The last aspect is both the most straightforward and yet paradoxically is the least understood by most people: many are ignorant of the effect profile and form/route of administration of illegal drugs. That is, when it comes to understanding what a drug does to someone, as well as how the way it is taken can affect them, most people including users are uninformed. For instance, many users know well that sniffing a drug and taking it orally produce dramatically different effects; but what they may not know is that causing a drug to enter the bloodstream quicker makes that drug more addictive. Or they may know about tolerance, but may not know that after a break of using one’s drug of choice, tolerance drops considerably. This last case is what causes so many heroin addicts to OD once out of rehab or prison; they are unaware that their tolerance has dropped, causing them to take the same dose they used when tolerant. Cases like these are avoidable with nothing but knowledge. Another case is when people may take a drug while ignorant of its effects and so end up hurting themselves. Such is the case with drugs like cannabis or psychedelics, were those ignorant to them may find themselves in an experience they could have never foreseen. The fact of the matter is that when people are uninformed, they make worse decisions. Prohibition acts as a gatekeeper by shunning out all knowledge of drug use, labeling it evil or dangerous. Objective and accurate knowledge about drugs which saves lives should be freely available. Websites like Erowid.org help by providing factual information about illegal drugs. But it is not until the drug ban is lifted that we could properly educate people on the proper ways to use and what to avoid along the way.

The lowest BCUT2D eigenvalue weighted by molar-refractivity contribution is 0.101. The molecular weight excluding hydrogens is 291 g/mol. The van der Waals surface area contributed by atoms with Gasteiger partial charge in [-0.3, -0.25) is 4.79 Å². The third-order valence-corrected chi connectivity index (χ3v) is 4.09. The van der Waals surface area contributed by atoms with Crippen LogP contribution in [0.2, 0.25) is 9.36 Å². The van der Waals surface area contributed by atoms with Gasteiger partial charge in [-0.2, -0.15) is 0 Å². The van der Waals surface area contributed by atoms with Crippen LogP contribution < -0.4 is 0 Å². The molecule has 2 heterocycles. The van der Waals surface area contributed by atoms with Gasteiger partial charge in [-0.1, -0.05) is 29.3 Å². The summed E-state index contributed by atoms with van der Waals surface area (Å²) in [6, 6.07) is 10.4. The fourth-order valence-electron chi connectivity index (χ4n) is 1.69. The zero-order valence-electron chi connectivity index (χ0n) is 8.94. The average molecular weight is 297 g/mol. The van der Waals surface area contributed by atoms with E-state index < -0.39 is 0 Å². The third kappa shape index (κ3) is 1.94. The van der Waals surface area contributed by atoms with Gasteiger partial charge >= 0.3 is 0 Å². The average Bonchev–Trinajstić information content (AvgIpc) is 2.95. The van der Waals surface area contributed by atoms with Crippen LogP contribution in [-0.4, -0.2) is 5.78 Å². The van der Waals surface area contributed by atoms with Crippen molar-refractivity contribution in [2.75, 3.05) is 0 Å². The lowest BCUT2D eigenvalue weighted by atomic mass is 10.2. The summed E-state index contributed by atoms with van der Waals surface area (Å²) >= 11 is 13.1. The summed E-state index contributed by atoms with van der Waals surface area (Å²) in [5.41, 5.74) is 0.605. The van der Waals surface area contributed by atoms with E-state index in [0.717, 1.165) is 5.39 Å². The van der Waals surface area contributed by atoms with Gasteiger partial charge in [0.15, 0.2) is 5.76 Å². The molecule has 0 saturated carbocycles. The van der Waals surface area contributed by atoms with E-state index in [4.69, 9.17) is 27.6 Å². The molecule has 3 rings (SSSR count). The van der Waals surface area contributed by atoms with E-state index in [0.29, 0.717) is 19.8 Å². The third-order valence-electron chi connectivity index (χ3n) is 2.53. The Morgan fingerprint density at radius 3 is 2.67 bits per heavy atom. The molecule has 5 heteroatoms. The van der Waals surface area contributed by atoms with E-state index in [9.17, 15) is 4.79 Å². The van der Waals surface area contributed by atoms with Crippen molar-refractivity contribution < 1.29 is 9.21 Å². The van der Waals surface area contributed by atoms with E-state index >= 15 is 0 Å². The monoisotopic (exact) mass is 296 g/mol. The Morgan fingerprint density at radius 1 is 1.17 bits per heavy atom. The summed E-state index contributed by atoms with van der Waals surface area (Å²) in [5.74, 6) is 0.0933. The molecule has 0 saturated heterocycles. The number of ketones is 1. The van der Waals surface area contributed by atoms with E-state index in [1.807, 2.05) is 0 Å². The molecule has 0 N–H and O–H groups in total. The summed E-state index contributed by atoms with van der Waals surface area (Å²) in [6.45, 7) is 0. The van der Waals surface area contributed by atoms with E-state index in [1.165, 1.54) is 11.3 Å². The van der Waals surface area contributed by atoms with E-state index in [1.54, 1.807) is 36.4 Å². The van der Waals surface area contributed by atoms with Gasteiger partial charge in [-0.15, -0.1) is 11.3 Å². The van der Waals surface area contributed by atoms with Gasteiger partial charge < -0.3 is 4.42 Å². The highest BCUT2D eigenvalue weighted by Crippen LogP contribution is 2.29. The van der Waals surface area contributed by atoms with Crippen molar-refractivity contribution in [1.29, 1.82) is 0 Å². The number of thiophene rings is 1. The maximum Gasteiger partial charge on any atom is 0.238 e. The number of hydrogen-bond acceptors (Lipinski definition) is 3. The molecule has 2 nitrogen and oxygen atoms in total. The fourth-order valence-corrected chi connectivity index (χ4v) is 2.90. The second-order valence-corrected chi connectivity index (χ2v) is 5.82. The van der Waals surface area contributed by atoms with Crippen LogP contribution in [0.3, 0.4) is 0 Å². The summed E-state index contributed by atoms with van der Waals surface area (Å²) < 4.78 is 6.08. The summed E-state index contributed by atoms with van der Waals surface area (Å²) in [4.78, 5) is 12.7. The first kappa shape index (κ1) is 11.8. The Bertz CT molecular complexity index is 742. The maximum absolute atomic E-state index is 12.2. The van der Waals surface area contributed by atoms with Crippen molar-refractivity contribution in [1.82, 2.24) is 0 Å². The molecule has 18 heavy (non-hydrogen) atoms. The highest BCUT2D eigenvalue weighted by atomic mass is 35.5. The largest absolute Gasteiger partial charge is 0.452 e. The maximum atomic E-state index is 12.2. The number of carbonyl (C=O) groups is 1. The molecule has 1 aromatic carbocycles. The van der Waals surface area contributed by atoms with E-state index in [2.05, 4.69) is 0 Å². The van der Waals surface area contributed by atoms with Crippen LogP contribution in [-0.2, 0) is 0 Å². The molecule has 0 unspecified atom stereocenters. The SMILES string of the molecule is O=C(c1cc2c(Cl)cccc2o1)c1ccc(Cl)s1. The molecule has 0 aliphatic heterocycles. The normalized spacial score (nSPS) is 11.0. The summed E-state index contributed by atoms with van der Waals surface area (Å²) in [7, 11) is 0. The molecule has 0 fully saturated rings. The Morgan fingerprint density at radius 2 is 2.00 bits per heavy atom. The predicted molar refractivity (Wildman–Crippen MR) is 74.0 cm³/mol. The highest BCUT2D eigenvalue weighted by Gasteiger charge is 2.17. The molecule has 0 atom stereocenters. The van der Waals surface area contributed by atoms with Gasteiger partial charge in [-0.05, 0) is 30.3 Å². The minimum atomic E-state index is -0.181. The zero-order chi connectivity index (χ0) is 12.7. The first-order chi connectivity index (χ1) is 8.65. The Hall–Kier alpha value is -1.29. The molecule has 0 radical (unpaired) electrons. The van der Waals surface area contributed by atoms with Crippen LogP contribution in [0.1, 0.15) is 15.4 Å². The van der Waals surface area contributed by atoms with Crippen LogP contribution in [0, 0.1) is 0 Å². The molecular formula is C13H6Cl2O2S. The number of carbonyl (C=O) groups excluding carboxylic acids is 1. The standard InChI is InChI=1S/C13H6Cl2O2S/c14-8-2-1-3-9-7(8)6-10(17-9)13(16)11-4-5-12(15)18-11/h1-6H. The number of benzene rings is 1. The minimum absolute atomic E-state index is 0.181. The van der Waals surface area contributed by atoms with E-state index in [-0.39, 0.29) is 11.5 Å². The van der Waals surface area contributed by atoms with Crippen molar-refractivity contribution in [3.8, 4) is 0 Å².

These three aspects which make prohibition a danger to products that people desire can be used to elucidate how stories of drugs in the media point to the dangers of the drug ban. The next time a story appears on the news related to drug use, ask these kinds of questions:
-Was the issue related to composition, of the drug?
-Did the substance it have any other substances besides the one the user aimed to use?
-Did the issue involve steps taken to hide use from others?
-Was the user arrested for their use?
-Were the complications from the drug due to some preventable issue (e.g. OD due to ignorance of tolerance dynamics)?
-Did the user have information available concerning their particular method and type of substance use?
Once questions like these can be answered, we can learn how what made the drug dangerous in the first place was not the drug itself, but the criminality and ignorance of the drug due to prohibition.